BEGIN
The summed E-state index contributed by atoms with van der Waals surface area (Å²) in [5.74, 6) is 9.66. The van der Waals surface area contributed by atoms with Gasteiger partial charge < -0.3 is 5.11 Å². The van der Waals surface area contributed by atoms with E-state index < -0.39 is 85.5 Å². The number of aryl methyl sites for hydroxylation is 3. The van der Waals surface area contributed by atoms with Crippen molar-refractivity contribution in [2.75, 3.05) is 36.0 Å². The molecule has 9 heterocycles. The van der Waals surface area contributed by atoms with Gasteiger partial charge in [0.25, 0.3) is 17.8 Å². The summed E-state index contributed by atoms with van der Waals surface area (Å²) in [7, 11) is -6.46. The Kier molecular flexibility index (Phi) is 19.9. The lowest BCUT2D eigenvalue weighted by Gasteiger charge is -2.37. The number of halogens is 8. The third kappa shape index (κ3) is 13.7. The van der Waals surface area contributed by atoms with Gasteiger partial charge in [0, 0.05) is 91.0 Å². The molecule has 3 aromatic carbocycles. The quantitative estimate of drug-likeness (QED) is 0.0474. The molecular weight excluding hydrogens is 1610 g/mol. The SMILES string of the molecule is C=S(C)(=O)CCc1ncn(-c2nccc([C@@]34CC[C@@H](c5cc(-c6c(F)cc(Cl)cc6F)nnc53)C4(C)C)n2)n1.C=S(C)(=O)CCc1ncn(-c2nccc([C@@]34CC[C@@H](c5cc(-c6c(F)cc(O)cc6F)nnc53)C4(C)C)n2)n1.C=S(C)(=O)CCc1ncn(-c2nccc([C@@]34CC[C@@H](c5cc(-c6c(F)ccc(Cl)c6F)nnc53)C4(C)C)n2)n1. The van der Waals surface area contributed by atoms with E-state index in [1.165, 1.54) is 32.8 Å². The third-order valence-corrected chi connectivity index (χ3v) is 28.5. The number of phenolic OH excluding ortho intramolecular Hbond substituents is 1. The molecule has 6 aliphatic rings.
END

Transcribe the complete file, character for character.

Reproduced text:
The summed E-state index contributed by atoms with van der Waals surface area (Å²) in [5.74, 6) is 9.66. The van der Waals surface area contributed by atoms with Gasteiger partial charge < -0.3 is 5.11 Å². The van der Waals surface area contributed by atoms with E-state index < -0.39 is 85.5 Å². The number of aryl methyl sites for hydroxylation is 3. The van der Waals surface area contributed by atoms with Crippen molar-refractivity contribution in [2.75, 3.05) is 36.0 Å². The molecule has 9 heterocycles. The van der Waals surface area contributed by atoms with Gasteiger partial charge in [0.25, 0.3) is 17.8 Å². The summed E-state index contributed by atoms with van der Waals surface area (Å²) in [7, 11) is -6.46. The Kier molecular flexibility index (Phi) is 19.9. The lowest BCUT2D eigenvalue weighted by Gasteiger charge is -2.37. The number of halogens is 8. The third kappa shape index (κ3) is 13.7. The van der Waals surface area contributed by atoms with Gasteiger partial charge in [0, 0.05) is 91.0 Å². The molecule has 3 aromatic carbocycles. The quantitative estimate of drug-likeness (QED) is 0.0474. The molecular weight excluding hydrogens is 1610 g/mol. The SMILES string of the molecule is C=S(C)(=O)CCc1ncn(-c2nccc([C@@]34CC[C@@H](c5cc(-c6c(F)cc(Cl)cc6F)nnc53)C4(C)C)n2)n1.C=S(C)(=O)CCc1ncn(-c2nccc([C@@]34CC[C@@H](c5cc(-c6c(F)cc(O)cc6F)nnc53)C4(C)C)n2)n1.C=S(C)(=O)CCc1ncn(-c2nccc([C@@]34CC[C@@H](c5cc(-c6c(F)ccc(Cl)c6F)nnc53)C4(C)C)n2)n1. The van der Waals surface area contributed by atoms with E-state index in [1.165, 1.54) is 32.8 Å². The third-order valence-corrected chi connectivity index (χ3v) is 28.5. The number of phenolic OH excluding ortho intramolecular Hbond substituents is 1. The molecule has 6 aliphatic rings.